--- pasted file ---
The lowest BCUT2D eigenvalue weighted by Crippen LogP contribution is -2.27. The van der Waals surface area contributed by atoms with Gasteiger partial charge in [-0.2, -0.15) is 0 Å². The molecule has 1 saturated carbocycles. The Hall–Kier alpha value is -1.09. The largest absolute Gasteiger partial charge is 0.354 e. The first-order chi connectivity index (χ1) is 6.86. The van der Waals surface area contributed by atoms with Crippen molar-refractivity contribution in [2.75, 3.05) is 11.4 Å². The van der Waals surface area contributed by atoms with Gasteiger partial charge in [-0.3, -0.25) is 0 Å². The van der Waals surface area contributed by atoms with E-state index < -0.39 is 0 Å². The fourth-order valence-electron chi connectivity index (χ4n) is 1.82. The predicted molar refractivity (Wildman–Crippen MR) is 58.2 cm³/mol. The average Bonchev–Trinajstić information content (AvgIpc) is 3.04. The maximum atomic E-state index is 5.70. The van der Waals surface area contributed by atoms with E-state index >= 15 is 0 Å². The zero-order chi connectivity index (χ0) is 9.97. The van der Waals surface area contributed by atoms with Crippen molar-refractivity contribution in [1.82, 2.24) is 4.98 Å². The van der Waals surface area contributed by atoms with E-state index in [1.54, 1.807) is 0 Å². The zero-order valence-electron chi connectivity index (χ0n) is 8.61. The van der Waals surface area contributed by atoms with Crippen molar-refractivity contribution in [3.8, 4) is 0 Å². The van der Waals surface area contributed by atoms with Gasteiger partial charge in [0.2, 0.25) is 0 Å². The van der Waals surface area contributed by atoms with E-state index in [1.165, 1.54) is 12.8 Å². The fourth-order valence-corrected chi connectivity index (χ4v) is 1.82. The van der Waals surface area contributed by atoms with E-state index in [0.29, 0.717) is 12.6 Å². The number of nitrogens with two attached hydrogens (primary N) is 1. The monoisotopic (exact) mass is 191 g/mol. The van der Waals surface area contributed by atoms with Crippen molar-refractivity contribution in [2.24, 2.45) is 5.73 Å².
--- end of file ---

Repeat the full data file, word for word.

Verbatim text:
The lowest BCUT2D eigenvalue weighted by Crippen LogP contribution is -2.27. The van der Waals surface area contributed by atoms with Gasteiger partial charge in [-0.2, -0.15) is 0 Å². The molecule has 1 saturated carbocycles. The Hall–Kier alpha value is -1.09. The largest absolute Gasteiger partial charge is 0.354 e. The first-order chi connectivity index (χ1) is 6.86. The van der Waals surface area contributed by atoms with Crippen molar-refractivity contribution in [2.75, 3.05) is 11.4 Å². The van der Waals surface area contributed by atoms with Gasteiger partial charge in [-0.3, -0.25) is 0 Å². The van der Waals surface area contributed by atoms with E-state index < -0.39 is 0 Å². The fourth-order valence-electron chi connectivity index (χ4n) is 1.82. The predicted molar refractivity (Wildman–Crippen MR) is 58.2 cm³/mol. The average Bonchev–Trinajstić information content (AvgIpc) is 3.04. The maximum atomic E-state index is 5.70. The van der Waals surface area contributed by atoms with E-state index >= 15 is 0 Å². The zero-order chi connectivity index (χ0) is 9.97. The van der Waals surface area contributed by atoms with Crippen molar-refractivity contribution in [1.82, 2.24) is 4.98 Å². The van der Waals surface area contributed by atoms with E-state index in [1.54, 1.807) is 0 Å². The zero-order valence-electron chi connectivity index (χ0n) is 8.61. The van der Waals surface area contributed by atoms with Crippen molar-refractivity contribution in [3.8, 4) is 0 Å². The van der Waals surface area contributed by atoms with Gasteiger partial charge in [0.2, 0.25) is 0 Å². The van der Waals surface area contributed by atoms with E-state index in [1.165, 1.54) is 12.8 Å². The fourth-order valence-corrected chi connectivity index (χ4v) is 1.82. The van der Waals surface area contributed by atoms with E-state index in [0.29, 0.717) is 12.6 Å². The number of nitrogens with two attached hydrogens (primary N) is 1. The monoisotopic (exact) mass is 191 g/mol. The van der Waals surface area contributed by atoms with Crippen molar-refractivity contribution in [2.24, 2.45) is 5.73 Å².